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ON DISPLAY
LVL 2

Australian Art
Expressionism & Social Realism gallery

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Eric THAKE

Auburn, Victoria, Australia 1904 – Geelong, Victoria, Australia 1982

Brownout 1942 Kew, Melbourne, Victoria, Australia
paintings, oil on paperboard
Primary Insc: signed and dated lower right: "Eric Thake ?42"
41.0 h x 51.0 w cm
framed (overall) 505 h x 608 w x 30 d mm
Purchased 2011
Accession No: NGA 2011.1274

MORE DETAIL

  • Eric Thake (1904–1982) had an eye for capturing the uncanny and the surreal in the everyday and was a significant figure in the story of Surrealism in Australia from the mid 1930s. Thake’s works are characterised by a strong sense of design and reveal an interest in the work of British Surrealists such as Eric Wadsworth.

    Thake’s striking Brownout 1942 embodies aspects of both Social Realism and Surrealism in conveying an aspect of wartime Melbourne. A brownout is a partial blackout and was enforced at times during the Second World War in Australia in major population centres considered vulnerable to air attack. (Fittingly, this work was held in the collection of the State Electricity Commission of Victoria for a time after its completion.)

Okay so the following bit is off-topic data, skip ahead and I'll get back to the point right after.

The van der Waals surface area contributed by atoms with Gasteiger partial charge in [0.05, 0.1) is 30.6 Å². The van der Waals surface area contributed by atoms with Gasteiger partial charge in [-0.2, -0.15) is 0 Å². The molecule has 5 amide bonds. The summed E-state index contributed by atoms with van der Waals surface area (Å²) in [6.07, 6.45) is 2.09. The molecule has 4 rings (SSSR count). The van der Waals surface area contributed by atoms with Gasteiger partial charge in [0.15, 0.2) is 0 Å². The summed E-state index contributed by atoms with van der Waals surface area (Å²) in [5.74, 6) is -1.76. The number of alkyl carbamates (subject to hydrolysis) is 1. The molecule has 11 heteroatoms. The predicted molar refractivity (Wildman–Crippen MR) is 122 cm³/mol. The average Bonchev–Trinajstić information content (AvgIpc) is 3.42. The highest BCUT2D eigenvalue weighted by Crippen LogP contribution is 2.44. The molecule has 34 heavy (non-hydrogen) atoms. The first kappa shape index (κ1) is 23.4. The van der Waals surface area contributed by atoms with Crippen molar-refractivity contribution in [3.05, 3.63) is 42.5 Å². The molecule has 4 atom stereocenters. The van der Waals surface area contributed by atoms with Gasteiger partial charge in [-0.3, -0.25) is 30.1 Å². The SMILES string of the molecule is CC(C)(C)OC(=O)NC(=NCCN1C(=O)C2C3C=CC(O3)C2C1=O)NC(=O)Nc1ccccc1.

Thake exploited the eerie atmospheric effect of the low-level lighting on this unpopulated street in East Kew; and the sense of foreboding is enhanced by the sign pointing towards the Kew air raid shelter. Thake also explored the theatrical formal qualities of the scene, emphasising the spatial ambiguity created by a brownout and providing this otherwise bold image with a weightlessness. The strings of softly glowing ovals of light initially give the appearance of a dreamlike abstracted composition; but closer inspection reveals Thake’s hyper-real representation of a suburban street corner, with detail dissolving into seemingly unfathomable darkness.

    A painter, printmaker and later photographer, Thake had achieved considerable success in Melbourne by the time he completed this work. A year later, he enlisted in the Royal Australian Air Force and was commissioned to document the affect of the war on the RAAF, producing a body of strong surreal images in response to the detritus of war in the Pacific.

    Brownout is an exceptional and much-sought-after example of Thake’s work in oil from this period. It is a very welcome and important addition that will enhance the National Gallery’s already unsurpassed collection of mid‑twentieth-century Australian art.

    Miriam Kelly Assistant Curator, Australian Painting and Sculpture


    in artonview, issue 69, autumn 2012